The European Union's executive body has given Germany, the bloc's biggest member, a stark warning: either it gets its budget deficit under control, or it faces severe penalties.
The European Commission Wednesday told Germany that it must take meaningful steps to cut its budget deficit, which the commission says surpasses the limit set for the 12 countries that use the euro, the European single currency.
The irony is that Germany was the main architect of the EU's stability and growth pact, which sets budget deficits at three percent of gross domestic product. The idea behind the strict limits was to prevent the euro from being weakened by governments that spend too much.
European Monetary Affairs Commissioner Pedro Solbes told reporters in Brussels that Germany's deficit reached 3.75 percent in 2002 and risks exceeding the target again this year. Speaking through an interpreter, he recommended that the Council of EU finance ministers, which meets later this month, give Germany until May 21 to bring the deficit under control or face heavy fines, as called for in EU treaties.
"The commission is recommending to the council to decide that an excessive deficit exists in Germany," he said. "With growth prospects not improving, there is a risk that Germany will exceed the three percent of GDP reference value in 2003, too."
Mr. Solbes expressed skepticism about the German government's prediction that it will bring the deficit within the EU limit this year. He said a potential war in the Middle East and rising oil prices make such forecasts uncertain. And he notes that German consumer spending is already stagnating.
Store owners in Germany say customers are showing a reluctance to part with their money despite massive post Christmas price reductions. People are buying less and are even postponing or canceling vacation plans. Four million people are jobless, and the payment of generous unemployment benefits to so many people is pushing the government's budget further into the red.
Chancellor Schroeder now faces a tough decision on how to deal with the budget deficit. Conventional wisdom would indicate that he should raise taxes and cut public spending. But economist Holger Schmieding, of the Bank of America in Frankfurt, said those steps could make an already severe economic downturn even worse.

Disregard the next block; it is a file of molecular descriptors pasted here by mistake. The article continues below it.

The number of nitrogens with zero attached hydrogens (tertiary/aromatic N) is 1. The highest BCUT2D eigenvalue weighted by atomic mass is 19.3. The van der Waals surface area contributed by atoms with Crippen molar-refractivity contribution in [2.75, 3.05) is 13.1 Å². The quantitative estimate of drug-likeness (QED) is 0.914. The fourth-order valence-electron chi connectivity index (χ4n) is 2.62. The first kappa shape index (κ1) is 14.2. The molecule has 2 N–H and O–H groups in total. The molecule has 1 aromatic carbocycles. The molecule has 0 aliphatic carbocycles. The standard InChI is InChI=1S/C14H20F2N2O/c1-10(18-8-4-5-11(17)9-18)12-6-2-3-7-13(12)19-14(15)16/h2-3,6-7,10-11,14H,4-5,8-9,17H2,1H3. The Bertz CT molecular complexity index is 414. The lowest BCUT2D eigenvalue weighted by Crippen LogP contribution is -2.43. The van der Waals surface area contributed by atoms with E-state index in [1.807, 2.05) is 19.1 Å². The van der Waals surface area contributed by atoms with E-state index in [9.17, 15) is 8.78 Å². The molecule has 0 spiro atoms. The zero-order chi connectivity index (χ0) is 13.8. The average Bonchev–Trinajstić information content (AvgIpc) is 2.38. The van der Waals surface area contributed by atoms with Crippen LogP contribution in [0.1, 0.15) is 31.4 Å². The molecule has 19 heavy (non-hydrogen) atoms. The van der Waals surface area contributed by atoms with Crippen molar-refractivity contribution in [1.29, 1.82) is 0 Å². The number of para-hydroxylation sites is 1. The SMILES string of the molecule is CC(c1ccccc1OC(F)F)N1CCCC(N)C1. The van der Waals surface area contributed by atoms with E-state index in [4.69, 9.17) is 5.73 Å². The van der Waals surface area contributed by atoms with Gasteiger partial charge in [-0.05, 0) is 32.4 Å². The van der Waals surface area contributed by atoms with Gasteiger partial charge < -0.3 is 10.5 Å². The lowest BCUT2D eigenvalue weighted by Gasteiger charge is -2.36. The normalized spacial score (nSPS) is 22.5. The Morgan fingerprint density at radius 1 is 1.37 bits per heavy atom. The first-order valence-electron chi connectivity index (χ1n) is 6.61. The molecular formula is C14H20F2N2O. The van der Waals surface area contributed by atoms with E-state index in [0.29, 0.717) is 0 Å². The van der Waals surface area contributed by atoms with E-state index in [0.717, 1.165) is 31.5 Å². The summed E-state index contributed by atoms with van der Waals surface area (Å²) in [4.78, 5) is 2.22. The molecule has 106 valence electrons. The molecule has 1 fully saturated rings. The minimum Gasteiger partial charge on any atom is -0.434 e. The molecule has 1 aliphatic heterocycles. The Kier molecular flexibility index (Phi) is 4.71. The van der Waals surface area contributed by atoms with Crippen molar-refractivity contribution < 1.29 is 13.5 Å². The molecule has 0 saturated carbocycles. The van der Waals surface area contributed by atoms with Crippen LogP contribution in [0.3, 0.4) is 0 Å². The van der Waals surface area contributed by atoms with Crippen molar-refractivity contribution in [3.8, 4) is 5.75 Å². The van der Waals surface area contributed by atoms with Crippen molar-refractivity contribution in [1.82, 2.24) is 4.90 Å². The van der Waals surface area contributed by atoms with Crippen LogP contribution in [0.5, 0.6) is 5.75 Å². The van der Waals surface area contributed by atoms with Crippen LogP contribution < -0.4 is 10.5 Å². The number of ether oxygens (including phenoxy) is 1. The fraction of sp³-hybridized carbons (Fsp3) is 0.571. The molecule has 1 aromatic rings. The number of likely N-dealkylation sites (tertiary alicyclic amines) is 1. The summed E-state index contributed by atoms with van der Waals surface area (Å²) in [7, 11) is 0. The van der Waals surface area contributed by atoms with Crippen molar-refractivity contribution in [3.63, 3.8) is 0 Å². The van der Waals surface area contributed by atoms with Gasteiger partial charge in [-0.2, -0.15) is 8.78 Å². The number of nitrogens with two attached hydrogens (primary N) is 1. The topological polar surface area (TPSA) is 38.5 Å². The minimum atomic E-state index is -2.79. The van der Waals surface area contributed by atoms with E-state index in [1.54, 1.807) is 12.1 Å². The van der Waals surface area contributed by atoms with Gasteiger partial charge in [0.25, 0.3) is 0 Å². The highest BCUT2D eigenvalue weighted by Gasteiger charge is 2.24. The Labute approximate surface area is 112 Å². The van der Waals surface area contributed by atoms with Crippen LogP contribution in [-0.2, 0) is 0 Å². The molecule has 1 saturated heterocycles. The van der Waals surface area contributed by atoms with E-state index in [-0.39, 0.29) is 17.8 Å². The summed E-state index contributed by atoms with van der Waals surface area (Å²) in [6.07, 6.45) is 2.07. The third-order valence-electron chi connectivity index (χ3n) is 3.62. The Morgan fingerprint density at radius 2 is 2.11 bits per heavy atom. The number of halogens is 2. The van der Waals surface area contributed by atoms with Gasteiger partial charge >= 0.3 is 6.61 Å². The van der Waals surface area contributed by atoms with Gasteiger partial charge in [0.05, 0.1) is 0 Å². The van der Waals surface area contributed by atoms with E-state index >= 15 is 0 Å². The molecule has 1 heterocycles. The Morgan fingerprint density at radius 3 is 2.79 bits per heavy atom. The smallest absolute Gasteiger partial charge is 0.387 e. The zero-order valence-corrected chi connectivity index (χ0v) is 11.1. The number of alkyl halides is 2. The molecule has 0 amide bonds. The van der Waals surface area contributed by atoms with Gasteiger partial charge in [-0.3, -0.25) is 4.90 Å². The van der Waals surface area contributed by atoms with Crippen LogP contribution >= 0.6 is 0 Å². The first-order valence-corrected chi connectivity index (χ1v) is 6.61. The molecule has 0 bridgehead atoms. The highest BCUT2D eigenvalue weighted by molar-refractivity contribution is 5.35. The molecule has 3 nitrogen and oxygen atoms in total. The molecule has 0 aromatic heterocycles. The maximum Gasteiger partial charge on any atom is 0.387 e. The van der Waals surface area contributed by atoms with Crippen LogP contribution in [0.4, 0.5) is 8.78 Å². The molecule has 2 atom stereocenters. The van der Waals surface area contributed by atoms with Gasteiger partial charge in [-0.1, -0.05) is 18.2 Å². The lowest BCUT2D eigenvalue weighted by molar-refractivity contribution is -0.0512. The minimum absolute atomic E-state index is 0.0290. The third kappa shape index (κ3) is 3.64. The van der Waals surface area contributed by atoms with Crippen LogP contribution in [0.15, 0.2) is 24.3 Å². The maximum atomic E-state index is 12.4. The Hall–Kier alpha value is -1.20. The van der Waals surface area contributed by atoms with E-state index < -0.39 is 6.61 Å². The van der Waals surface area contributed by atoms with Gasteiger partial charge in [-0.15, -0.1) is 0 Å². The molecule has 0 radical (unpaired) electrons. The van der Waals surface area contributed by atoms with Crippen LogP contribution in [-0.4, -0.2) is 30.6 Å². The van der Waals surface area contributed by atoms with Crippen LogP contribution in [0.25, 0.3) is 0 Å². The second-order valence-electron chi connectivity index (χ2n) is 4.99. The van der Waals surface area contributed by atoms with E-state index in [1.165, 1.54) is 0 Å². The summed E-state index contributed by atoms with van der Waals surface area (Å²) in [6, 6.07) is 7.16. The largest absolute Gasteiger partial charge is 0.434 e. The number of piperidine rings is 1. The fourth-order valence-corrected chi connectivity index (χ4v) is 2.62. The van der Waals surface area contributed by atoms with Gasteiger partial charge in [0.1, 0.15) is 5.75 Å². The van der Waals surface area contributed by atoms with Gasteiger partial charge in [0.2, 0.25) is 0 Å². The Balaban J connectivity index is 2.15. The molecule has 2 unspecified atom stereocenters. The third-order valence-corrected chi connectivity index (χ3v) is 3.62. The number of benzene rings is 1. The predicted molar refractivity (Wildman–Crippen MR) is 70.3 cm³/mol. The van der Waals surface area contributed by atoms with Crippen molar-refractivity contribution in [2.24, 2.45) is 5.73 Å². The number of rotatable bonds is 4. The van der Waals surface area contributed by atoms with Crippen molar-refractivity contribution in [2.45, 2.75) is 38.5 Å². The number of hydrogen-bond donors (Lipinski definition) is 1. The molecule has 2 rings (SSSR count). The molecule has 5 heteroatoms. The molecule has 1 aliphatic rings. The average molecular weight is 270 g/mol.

"The fiscal tightening is really what the German government cannot do or should not do," Holger Schmieding said. "So what I hope the German response to this request will be (is) not a tax hike, no major cuts in expenditures right now, but a credible program for structural reform, which, over the long run, would help to improve the German budget a lot."
The European Commission, the European Central Bank and several economic analysts have called on Mr. Schroeder to move faster to loosen Germany's tightly regulated job market, overhaul its expensive social welfare system and reduce red tape for business.
But the chancellor faces a more immediate threat than EU sanctions: an all out strike by firefighters, garbage collectors, nurses and other public sector workers who are demanding a three percent pay raise.
Economist Hans Redeker, of BNP Paribas in London, said Germany cannot afford such a strike.
"Germany is still the weakest link in Europe, and there are no signs whatsoever that they can get out of this situation," he said. "And the wage claim in the public sector, if they really were to get three percent in the end, would be more bad news for the government and the country."
German officials said the European Commission has failed to take into account the enormous amount of money the government must still spend to bring the formerly communist eastern part of Germany up to Western levels. But EU officials worry that if Germany, the biggest European economy, is in trouble, so is the whole of Europe. And that, they say, is hardly likely to enhance the image of the euro as a strong currency.
Commissioner Solbes said he does not foresee any immediate fines for Germany. Gwyn Hacche, an analyst for HSBC in London, said it is unlikely that Germany will be fined at all.
"For one thing, the whole procedure can take a very long time," he said. So that, even though it's being threatened at the moment, the actual fines wouldn't be paid until something like four years down the road.
"But I think, ultimately, the decisions about the fines will be made by the politicians, by the euro-zone finance ministers," Mr. Hacche continued. "And I just wonder whether countries like France and Italy would be prepared to vote for fines on Germany, given that they are so close to be fined themselves."
The European Commission has chided France and Italy over their deficits, too, saying France risks breaching the EU's three percent threshold this year by cutting taxes and raising spending. The commission also warns that Italy's plans to stay within an agreed budget limit only partly comply with EU guidelines. Officials of both countries have indicated that they will proceed with their plans despite the EU warning.